HSE chief flags ‘serious concern’ about financial position of voluntary agencies
St John of God chief says organisation’s financial deficit has reached €37.7m
HSE chief Paul Reid said the Government should put in place “incentives” to facilitate the consolidation of some voluntary agencies in the sector. Photograph: Nick Bradshaw
The head of the HSE has flagged “serious concern” about the deteriorating financial position of a number of organisations providing disability services across the country.
Paul Reid said the Government should put in place “incentives” to facilitate the consolidation of some voluntary agencies – known as section 38 and section 39 organisations – in the sector.
In letters to top officials in the Department of Health and the Department of Children, Mr Reid said there was “now a systemic challenge” in terms of both legacy deficits and “in-year financial overruns”.
Mr Reid said there was an urgent need to reform the disability sector when he wrote to the secretary generals of both departments at the end of July.
Details of Mr Reid’s warning to the Government emerged as the St John of God organisation notified the HSE that it had decided to cease running the majority of its healthcare services due to a funding crisis. It is to transfer responsibility for services to the HSE over a 12-month period.
In a letter to staff, seen by The Irish Times, chief executive Clare Dempsey said the organisation’s financial deficit had reached €37.7 million.
Trade union Fórsa on Thursday expressed concern about the impact on staff. Fórsa said it would insist its members’ terms and conditions “will be protected” during the transfer to the HSE.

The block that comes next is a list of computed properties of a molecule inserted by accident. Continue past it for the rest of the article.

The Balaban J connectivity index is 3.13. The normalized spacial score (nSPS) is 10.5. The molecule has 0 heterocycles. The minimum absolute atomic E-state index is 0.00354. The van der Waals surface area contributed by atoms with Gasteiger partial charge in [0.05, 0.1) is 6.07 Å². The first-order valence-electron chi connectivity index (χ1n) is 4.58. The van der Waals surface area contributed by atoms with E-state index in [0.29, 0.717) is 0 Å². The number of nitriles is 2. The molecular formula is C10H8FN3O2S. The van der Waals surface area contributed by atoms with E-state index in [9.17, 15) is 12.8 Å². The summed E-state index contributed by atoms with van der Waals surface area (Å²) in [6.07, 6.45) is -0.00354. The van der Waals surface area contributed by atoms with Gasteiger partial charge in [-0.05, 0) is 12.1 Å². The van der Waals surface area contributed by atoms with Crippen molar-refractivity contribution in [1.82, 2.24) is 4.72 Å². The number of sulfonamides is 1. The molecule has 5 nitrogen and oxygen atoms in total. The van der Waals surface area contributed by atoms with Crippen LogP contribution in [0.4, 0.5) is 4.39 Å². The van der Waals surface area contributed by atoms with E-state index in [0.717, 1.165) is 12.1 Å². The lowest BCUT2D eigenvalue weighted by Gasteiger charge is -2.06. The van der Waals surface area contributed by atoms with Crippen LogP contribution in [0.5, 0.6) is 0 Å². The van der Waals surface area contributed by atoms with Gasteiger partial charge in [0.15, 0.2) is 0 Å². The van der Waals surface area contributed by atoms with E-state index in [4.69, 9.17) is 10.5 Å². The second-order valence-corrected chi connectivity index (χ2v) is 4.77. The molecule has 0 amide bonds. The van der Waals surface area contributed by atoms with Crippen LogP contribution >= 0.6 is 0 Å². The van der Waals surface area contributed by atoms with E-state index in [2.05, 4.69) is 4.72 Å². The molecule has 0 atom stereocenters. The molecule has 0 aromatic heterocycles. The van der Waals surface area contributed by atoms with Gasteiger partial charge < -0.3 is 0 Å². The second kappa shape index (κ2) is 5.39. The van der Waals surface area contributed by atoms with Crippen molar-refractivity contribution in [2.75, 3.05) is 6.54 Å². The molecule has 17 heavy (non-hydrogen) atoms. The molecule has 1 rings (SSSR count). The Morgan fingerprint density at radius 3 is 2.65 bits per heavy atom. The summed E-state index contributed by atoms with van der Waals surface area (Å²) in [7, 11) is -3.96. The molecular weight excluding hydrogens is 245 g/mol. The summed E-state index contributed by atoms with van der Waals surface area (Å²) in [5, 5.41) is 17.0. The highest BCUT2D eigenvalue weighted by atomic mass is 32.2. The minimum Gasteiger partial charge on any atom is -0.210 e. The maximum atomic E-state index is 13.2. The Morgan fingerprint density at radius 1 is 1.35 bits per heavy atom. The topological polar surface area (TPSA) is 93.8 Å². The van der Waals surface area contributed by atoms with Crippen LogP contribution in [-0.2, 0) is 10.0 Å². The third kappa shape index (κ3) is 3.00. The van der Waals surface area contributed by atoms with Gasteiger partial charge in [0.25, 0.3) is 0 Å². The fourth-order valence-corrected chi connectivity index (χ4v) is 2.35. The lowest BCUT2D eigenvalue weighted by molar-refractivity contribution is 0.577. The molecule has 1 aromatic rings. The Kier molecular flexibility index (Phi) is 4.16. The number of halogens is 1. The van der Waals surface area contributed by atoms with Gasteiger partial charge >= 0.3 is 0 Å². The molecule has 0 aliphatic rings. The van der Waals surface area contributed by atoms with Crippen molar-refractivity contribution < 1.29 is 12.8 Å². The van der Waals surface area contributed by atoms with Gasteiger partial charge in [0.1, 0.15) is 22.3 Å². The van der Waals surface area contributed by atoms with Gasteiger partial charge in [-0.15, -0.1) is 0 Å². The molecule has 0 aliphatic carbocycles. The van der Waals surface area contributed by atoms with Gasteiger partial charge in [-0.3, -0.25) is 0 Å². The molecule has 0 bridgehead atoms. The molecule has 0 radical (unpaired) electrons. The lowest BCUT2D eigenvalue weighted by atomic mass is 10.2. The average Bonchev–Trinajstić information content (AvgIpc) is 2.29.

Meanwhile, the board of Stewarts Care, another large provider of disability services, has expressed concerns over that organisation’s financial viability.
Board minutes from a meeting last December, seen by The Irish Times, outlined the organisation would have to consider issuing a 12-month notice for the HSE to take over its services. The meeting discussed whether Stewarts Care should formally enter “a dispute with the HSE regarding inadequate funding”.
Board chairman Gerry Fagan told the meeting of “the serious financial position the company is in”, according to minutes. The organisation has a current accumulated deficit of approximately €4.5 million, a spokesman said on Thursday.
Minister for Disability Anne Rabbitte said she was “very aware” of the funding issues facing providers, adding that it was “the opportune time to address the deficits that have accumulated”.
Mr Reid’s letters to the Department of Health and the Department of Children followed an earlier report provided by senior officials in the health authority to its board, which warned that the current model for the provision of services to people with disabilities was not sustainable.
Mr Reid in his letters said: “The HSE provides and/or funds disability services in the context of increasing demand and in a way which is increasingly unsustainable and significantly challenged in terms of meeting these policy objectives.” Overall there was a requirement “to have incentives to achieve the level of consolidation needed,” he said.
“The HSE is in a position to support an ambitious programme of reform subject to the foregoing and is in the process of putting in place the necessary staffing and expertise that will be required to implement change programmes at provider organisational level.”